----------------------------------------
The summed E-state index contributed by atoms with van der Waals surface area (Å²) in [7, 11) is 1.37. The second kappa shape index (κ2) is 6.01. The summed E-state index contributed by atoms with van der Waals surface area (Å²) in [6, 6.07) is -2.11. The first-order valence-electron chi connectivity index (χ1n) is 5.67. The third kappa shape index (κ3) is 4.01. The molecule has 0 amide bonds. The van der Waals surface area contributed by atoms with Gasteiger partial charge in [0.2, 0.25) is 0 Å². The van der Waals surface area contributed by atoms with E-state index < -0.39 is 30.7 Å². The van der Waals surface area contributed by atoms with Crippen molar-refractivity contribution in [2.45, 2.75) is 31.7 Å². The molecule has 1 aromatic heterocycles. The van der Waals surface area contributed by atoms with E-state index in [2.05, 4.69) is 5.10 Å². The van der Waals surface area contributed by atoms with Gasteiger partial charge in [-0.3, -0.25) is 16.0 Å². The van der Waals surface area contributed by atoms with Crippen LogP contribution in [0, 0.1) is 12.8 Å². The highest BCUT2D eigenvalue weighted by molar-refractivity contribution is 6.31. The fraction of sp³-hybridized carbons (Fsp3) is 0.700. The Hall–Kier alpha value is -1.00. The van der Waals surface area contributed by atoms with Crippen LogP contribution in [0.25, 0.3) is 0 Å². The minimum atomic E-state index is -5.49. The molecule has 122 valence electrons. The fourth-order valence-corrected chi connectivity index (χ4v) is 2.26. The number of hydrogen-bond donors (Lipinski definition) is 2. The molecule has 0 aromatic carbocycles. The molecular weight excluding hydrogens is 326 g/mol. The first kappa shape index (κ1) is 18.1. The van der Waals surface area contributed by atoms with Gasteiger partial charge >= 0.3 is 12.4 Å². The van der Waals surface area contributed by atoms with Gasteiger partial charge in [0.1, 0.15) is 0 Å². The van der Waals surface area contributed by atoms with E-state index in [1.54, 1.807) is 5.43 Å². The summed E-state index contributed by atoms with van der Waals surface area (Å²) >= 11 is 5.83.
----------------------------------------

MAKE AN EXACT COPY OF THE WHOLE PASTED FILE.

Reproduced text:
The summed E-state index contributed by atoms with van der Waals surface area (Å²) in [7, 11) is 1.37. The second kappa shape index (κ2) is 6.01. The summed E-state index contributed by atoms with van der Waals surface area (Å²) in [6, 6.07) is -2.11. The first-order valence-electron chi connectivity index (χ1n) is 5.67. The third kappa shape index (κ3) is 4.01. The molecule has 0 amide bonds. The van der Waals surface area contributed by atoms with Gasteiger partial charge in [0.2, 0.25) is 0 Å². The van der Waals surface area contributed by atoms with E-state index < -0.39 is 30.7 Å². The van der Waals surface area contributed by atoms with Crippen molar-refractivity contribution in [2.45, 2.75) is 31.7 Å². The molecule has 1 aromatic heterocycles. The van der Waals surface area contributed by atoms with E-state index in [2.05, 4.69) is 5.10 Å². The van der Waals surface area contributed by atoms with Gasteiger partial charge in [-0.3, -0.25) is 16.0 Å². The van der Waals surface area contributed by atoms with Crippen LogP contribution in [0, 0.1) is 12.8 Å². The highest BCUT2D eigenvalue weighted by molar-refractivity contribution is 6.31. The fraction of sp³-hybridized carbons (Fsp3) is 0.700. The Hall–Kier alpha value is -1.00. The van der Waals surface area contributed by atoms with Crippen LogP contribution in [0.25, 0.3) is 0 Å². The minimum atomic E-state index is -5.49. The molecule has 122 valence electrons. The fourth-order valence-corrected chi connectivity index (χ4v) is 2.26. The number of hydrogen-bond donors (Lipinski definition) is 2. The molecule has 0 aromatic carbocycles. The molecular weight excluding hydrogens is 326 g/mol. The first kappa shape index (κ1) is 18.1. The van der Waals surface area contributed by atoms with Gasteiger partial charge >= 0.3 is 12.4 Å². The van der Waals surface area contributed by atoms with Gasteiger partial charge in [0.1, 0.15) is 0 Å². The van der Waals surface area contributed by atoms with E-state index in [1.54, 1.807) is 5.43 Å². The summed E-state index contributed by atoms with van der Waals surface area (Å²) >= 11 is 5.83.